Chai has also made it onto our grocer's shelves with instant powdered mixes as well as pre-made drinks you just pour and heat or pour over ice for a iced chai latte. I've purchased some of the instant powdered mixes and have used my espresso machine to make freshly frothed milk recreating the rich, creamy coffee house experience to a T for a fraction of the price and in the comfort of my own home, when I want it (often at naptime). In fact, I've seen the coffee houses use some of the same instant powdered mixes. Unfortunately, these mixes include one unacceptable ingredient- non-dairy creamer. The opposite of everything that is good and wholesome, non-dairy creamer is derived from corn and in my opinion, is an unnecessary ingredient in a world with cows. The mixes also contain nonfat dried milk, which allows them to be mixed with water to produce a milk based drink. Neither of these ingredients were necessary for my purposes as I was frothing fresh milk for my chai latte which would give me a milky, creamy latte. I therefore decided to concoct my own mix using instant tea and only the necessary ingredients, none of the fake stuff. I purchased a jar of unsweetened Nestea, sold as an instant iced tea mix, it's only ingredient is tea and it comes in regular or decaffeinated. To tbe instant tea, I added a mixture of sugar and spices, tasting for sweetness and the correct spice balance. The first batch, I found to be a little too strong with cloves, but the second time, I halved the cloves and found it to be exactly what I was shooting for.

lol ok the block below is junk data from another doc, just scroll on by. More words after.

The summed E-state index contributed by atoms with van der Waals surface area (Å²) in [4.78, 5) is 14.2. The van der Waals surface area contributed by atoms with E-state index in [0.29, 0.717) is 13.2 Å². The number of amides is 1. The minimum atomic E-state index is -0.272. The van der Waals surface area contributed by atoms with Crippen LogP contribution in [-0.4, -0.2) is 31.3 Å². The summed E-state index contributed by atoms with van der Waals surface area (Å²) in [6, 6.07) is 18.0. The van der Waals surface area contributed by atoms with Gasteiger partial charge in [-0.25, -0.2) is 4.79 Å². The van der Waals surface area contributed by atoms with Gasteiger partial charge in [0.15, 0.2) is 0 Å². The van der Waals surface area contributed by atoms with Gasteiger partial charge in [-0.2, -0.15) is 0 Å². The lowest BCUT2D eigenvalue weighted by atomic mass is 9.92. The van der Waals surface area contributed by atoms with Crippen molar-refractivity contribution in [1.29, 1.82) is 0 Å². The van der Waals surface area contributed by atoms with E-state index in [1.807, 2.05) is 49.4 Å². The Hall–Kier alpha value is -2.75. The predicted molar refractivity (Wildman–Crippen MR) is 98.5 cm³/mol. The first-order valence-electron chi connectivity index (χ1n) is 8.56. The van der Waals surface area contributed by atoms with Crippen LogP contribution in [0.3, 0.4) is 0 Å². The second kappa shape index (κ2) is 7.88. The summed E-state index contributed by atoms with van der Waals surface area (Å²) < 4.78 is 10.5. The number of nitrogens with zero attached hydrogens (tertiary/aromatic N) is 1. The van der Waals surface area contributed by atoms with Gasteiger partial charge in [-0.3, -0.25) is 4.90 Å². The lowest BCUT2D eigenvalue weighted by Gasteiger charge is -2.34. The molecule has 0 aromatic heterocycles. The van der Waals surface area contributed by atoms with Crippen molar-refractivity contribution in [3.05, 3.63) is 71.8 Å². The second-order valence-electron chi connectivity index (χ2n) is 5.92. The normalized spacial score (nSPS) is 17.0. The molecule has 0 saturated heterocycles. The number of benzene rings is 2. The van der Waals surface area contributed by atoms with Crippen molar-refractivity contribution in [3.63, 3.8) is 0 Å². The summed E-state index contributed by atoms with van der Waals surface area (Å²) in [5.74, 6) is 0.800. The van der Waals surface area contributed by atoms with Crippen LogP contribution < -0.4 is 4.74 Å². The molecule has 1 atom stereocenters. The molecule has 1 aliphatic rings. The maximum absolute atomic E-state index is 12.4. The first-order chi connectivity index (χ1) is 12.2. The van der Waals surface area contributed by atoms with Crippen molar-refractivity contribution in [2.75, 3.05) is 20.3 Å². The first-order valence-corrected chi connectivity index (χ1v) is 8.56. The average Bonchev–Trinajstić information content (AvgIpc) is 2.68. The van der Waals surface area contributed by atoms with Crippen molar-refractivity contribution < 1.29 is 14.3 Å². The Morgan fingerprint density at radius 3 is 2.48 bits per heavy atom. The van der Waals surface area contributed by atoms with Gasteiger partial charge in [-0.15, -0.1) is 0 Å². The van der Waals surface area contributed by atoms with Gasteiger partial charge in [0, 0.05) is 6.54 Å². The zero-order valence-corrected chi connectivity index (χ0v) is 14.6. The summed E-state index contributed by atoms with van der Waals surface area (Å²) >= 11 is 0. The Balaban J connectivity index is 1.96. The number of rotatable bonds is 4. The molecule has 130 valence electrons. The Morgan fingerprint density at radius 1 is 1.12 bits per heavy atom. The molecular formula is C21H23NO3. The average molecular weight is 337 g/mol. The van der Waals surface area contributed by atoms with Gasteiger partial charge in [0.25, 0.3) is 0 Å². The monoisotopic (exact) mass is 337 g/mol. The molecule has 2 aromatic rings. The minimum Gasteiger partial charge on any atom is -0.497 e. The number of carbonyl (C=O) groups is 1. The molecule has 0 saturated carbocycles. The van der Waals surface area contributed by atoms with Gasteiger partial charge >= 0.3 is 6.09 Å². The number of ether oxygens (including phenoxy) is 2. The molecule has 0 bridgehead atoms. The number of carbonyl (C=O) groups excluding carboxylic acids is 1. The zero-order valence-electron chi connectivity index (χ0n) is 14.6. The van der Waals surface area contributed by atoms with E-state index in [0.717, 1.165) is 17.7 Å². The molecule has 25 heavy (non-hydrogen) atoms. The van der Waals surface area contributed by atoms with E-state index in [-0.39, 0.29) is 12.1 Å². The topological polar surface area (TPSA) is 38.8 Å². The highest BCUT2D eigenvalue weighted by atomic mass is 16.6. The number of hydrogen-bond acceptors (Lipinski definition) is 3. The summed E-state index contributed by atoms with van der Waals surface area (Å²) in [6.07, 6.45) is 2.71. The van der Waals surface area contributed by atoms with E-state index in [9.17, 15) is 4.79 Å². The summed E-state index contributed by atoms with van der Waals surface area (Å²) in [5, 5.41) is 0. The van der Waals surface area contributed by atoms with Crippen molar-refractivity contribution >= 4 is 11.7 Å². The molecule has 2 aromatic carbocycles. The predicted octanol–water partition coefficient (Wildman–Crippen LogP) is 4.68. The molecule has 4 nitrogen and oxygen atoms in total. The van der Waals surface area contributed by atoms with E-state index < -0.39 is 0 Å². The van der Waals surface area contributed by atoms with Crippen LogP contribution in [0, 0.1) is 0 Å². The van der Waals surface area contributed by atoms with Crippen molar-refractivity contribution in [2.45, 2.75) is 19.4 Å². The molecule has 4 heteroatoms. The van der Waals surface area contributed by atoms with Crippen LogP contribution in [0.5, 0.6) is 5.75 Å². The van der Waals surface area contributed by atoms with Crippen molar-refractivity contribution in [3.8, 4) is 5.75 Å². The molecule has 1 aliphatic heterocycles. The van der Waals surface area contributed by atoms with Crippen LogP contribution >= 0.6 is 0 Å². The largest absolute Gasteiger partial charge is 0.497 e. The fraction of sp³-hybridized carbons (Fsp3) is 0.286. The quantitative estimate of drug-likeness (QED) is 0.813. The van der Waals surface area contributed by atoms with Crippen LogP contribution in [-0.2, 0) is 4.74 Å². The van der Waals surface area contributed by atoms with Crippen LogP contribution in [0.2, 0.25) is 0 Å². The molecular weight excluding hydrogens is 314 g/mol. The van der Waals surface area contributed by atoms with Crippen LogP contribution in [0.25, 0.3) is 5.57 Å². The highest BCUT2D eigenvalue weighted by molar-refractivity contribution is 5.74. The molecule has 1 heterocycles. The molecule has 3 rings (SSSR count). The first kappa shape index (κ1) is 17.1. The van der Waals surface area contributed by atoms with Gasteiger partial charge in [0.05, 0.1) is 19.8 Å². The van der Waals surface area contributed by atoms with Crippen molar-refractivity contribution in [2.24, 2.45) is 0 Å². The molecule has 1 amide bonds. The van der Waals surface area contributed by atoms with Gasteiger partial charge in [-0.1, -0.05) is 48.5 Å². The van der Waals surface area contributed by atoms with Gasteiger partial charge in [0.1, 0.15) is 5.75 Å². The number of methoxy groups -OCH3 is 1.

Chai Latte Mix
1 cup unsweetened instant tea
1 cup granulated sugar
1 1/2 teaspoons ground ginger
1 1/2 teaspoons ground cinnamon
1/2 teaspoon ground cardamom
1/4 teaspoon ground cloves

Stir all ingredients together thoroughly and store in an airtight container.
To make a latte, mix 3 spoonfuls (or more or less to taste) of the mix with 8 ounces hot or steamed milk. Enjoy!

Note- If you prefer to use an alternative sweetener like agave syrup or honey, (of course I don't mean a fake chemical one) you could omit the sugar and add your preferred sweetener to taste when you make your latte.

Sunday, February 22, 2009

King Cake on a Rainy Day

Today I am finishing up the King Cake and am utterly disappointed in my results. Perhaps it is due to the rain pouring down outside, as humidity in the air can affect the moisture content of dough. For whatever reason, the brioche dough is just not cooperating. It is normally quite difficult to work with, but today it seems it is impossible. I had planned to make one King Cake and some cinnamon rolls with the remaining half of the dough, but my first attempt at King Cake was such a flop, I had to give it another try. Luckily, while assembling the first, I decided to use only half the fillings. It was a good call, because the filling I did use ended up spilling out through cracks in the dough as I tried to move it onto the pan. Imagine the mess I would have had with double the filling. The King Cake looked perfect until I tried to move it. I even took the parchment off the pan and attempted to slip it under the cake, but that proved to be unsuccessful and so I ended up with this:

On my second attempt at assembly, I formed the dough into a ring on a floured sheet of parchment, thinking this way I wouldn't have to move it for baking. I rolled it flat into a big doughnut shape,
Spread the fillings inside, (although, I think I was a little heavy on the berry filling)